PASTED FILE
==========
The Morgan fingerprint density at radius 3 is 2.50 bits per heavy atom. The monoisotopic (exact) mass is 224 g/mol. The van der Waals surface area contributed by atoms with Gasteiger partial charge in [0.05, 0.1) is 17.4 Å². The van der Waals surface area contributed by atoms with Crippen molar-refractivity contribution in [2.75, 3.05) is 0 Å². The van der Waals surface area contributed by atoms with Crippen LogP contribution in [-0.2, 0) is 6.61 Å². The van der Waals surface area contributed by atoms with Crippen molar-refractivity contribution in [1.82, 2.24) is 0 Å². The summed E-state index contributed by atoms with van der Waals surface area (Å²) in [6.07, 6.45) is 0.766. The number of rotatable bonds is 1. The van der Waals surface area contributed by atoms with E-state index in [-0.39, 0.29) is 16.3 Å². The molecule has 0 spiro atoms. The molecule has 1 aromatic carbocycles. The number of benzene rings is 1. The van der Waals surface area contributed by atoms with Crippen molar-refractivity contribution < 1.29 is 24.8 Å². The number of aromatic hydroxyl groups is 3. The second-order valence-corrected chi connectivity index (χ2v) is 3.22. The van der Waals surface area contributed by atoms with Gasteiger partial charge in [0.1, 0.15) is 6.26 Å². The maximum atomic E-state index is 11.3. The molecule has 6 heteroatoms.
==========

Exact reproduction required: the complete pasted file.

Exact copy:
The Morgan fingerprint density at radius 3 is 2.50 bits per heavy atom. The monoisotopic (exact) mass is 224 g/mol. The van der Waals surface area contributed by atoms with Gasteiger partial charge in [0.05, 0.1) is 17.4 Å². The van der Waals surface area contributed by atoms with Crippen molar-refractivity contribution in [2.75, 3.05) is 0 Å². The van der Waals surface area contributed by atoms with Crippen LogP contribution in [-0.2, 0) is 6.61 Å². The van der Waals surface area contributed by atoms with Crippen molar-refractivity contribution in [1.82, 2.24) is 0 Å². The summed E-state index contributed by atoms with van der Waals surface area (Å²) in [6.07, 6.45) is 0.766. The number of rotatable bonds is 1. The van der Waals surface area contributed by atoms with E-state index in [-0.39, 0.29) is 16.3 Å². The molecule has 0 spiro atoms. The molecule has 1 aromatic carbocycles. The number of benzene rings is 1. The van der Waals surface area contributed by atoms with Crippen molar-refractivity contribution < 1.29 is 24.8 Å². The number of aromatic hydroxyl groups is 3. The second-order valence-corrected chi connectivity index (χ2v) is 3.22. The van der Waals surface area contributed by atoms with Gasteiger partial charge in [0.1, 0.15) is 6.26 Å². The maximum atomic E-state index is 11.3. The molecule has 6 heteroatoms.